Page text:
This paper argues that physical distance affects the labour market outcomes of terrorist attacks.
Research found that the terrorist attack of 9/11 was associated with a temporary decline in US Arab and Muslim men’s weekly earnings and real wages of around 9 to 11 per cent. This has been interpreted as an increase in discrimination against those groups following the attack. However, other evidence shows that in Sweden the terrorist attack did not change Middle East immigrants’ job-searching behavior because of increased discrimination from employers. A possible explanation is that, since 9/11 occurred in the US, the reaction against Arab and Muslim men was more severe there than elsewhere, even though nationals from 90 other countries were also killed. Against this background, the purpose of this paper is to examine the labor market experiences of UK-based Arab and Muslim immigrants. They could have been affected by either 9/11 (that killed 67 UK nationals) or the London bombings of 7th July 2005 (that killed 52 UK nationals), or both. Using Quarterly UK Labor Force Survey data, we explore the labor market outcomes of UK-based Arab and Muslim immigrants following both 9/11 and the London bombings. We estimate two difference-in-differences models — one for 9/11, and the other for the London Bombings and carry out the analysis separately for men and women.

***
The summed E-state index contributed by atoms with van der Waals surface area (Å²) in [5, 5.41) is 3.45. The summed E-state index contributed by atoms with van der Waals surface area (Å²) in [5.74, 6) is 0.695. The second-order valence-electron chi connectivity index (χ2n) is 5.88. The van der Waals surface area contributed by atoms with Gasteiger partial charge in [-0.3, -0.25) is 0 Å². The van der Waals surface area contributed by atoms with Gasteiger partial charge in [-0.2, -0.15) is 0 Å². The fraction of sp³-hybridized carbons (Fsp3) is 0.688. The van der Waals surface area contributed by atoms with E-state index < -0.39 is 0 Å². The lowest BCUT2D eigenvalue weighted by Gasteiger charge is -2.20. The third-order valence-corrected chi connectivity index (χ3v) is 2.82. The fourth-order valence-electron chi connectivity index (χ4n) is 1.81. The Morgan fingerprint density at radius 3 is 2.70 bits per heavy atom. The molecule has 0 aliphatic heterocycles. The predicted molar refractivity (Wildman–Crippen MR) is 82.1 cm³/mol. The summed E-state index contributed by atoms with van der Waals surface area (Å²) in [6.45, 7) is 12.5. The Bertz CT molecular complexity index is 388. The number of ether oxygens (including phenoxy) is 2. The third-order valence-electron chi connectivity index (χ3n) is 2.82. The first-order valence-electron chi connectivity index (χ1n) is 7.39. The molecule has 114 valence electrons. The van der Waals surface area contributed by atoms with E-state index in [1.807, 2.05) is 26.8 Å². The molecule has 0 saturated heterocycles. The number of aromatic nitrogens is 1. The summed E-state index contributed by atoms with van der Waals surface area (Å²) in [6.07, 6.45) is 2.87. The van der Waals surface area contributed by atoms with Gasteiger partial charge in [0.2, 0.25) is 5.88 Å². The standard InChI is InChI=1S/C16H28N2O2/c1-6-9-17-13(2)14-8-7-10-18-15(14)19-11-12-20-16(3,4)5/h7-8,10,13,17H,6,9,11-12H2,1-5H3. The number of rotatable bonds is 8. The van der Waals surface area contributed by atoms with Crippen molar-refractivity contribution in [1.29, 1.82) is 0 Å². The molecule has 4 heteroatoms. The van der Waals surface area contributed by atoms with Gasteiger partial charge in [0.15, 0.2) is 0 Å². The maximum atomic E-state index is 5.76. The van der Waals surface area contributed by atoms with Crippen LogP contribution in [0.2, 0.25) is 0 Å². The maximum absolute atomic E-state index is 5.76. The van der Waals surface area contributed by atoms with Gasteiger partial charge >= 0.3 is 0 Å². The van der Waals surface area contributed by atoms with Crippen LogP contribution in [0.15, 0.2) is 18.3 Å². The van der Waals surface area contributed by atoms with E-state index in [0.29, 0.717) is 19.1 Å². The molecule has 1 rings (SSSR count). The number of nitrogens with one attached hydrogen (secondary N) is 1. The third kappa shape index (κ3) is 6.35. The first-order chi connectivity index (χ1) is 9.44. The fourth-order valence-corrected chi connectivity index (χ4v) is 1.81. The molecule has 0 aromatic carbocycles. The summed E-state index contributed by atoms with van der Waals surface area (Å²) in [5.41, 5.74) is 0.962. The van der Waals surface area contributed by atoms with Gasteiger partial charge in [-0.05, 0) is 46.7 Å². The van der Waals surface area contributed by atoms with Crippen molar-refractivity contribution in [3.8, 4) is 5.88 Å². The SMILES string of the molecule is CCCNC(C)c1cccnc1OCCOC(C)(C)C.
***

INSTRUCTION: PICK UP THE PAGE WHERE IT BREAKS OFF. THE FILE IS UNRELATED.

The results suggest that, while 9/11 had a lesser impact on the labor market outcomes of UK Arab and Muslim women, the London bombings had a statistically significant negative impact. These findings suggest that physical distance does matter for reaction to terrorist attacks.